I am a modelmaker, sculptor, painter, film & TV fan, and gaming enthusiast. Like many others, I fell in love with the smaller details on screen and spent many nights staying up late trying to recreate the weapons, model buildings, and other strange objects that inhabit these cinematic worlds. I set my sights on learning as much as I could about making props and knew I wanted to challenge myself on many different avenues of making, from digital modelling, 3D printing, sculpting, moulding, casting, and more. It's been an amazing four years of learning and I'm immensely grateful I've had the opportunity to develop the skills needed to work at something I genuinely love.
I had decided in First Year I wanted to eventually challenge myself to make a full-scale realistic bust from scratch, since it requires a wide range of different methods and equipment to create, and would serve as a thorough test of all I had learned during the course.
Due to Covid lockdowns, the whole project had to be made from home. It involved a monster clay sculpt, fiberglass moulding, silicone casting & painting, hair punching, digital modelling, 3d printing, and a small amount of carpentry. During this project I got ample experience working a resin 3D printer, pressure tank, vacuum chamber, and airbrush since all were essential to the process.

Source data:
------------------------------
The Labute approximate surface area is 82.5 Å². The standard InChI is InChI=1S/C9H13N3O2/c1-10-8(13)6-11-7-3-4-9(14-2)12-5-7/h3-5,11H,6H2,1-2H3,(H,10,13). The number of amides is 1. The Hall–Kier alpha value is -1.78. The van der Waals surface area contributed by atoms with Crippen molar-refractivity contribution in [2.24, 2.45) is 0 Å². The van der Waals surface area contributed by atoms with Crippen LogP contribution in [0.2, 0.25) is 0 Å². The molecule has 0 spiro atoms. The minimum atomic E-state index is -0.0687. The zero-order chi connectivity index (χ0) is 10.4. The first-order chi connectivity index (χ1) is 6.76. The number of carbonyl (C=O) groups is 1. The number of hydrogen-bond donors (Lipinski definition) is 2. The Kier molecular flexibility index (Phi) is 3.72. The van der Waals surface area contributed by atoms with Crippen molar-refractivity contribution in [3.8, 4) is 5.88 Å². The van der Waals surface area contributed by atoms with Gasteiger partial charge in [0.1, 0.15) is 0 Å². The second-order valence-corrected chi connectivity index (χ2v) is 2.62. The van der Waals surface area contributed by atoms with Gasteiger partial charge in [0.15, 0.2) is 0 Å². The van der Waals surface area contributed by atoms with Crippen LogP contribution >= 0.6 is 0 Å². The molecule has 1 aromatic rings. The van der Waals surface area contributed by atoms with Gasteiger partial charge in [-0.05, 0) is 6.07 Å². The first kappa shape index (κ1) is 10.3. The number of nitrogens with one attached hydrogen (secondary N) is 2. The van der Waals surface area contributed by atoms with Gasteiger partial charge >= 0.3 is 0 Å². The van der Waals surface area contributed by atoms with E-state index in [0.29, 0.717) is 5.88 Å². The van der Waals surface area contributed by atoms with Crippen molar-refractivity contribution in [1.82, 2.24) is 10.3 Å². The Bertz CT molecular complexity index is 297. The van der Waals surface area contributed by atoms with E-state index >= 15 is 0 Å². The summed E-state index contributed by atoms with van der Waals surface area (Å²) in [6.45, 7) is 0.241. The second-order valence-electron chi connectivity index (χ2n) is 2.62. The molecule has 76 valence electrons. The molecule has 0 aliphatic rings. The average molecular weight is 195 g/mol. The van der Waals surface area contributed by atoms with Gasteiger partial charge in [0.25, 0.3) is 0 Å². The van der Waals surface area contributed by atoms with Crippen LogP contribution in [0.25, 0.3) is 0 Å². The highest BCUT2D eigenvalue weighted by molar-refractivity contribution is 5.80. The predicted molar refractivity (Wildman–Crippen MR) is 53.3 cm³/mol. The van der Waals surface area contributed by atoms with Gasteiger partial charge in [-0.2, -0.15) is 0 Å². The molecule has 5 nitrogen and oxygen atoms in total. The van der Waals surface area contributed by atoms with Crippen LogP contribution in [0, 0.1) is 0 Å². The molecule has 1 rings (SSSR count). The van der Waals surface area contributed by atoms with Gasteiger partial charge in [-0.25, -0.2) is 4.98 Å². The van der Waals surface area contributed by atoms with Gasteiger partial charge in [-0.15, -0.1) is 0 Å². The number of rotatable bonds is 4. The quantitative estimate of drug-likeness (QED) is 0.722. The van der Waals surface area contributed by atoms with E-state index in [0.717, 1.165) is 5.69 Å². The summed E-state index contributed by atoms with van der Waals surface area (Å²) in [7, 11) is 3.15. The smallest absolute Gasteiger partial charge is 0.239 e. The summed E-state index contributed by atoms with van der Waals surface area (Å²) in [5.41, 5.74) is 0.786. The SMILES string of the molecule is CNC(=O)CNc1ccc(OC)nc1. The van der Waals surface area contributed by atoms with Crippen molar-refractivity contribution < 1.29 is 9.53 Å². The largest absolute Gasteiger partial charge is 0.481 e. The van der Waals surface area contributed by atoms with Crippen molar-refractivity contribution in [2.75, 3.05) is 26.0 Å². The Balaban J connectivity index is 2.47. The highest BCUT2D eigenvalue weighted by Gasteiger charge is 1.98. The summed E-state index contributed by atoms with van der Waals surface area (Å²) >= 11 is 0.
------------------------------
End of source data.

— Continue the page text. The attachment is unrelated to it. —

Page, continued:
This is the first fully finished silicone head I've ever made and while it certainly was a challenge, I'm looking forward to making many more.
My thesis covered the direction of effects in the film industry by studying the advancements and decisions made in physical and digital methods within the Star Wars movie franchise.
I chose Star Wars as a good subject to explore due to the clear differences between each of the movies as the quality and availability of new effects methods began to improve over the years. It highlighted the effectiveness of the physical effects in early cinema and how productions began to change with the introduction and development of CGI.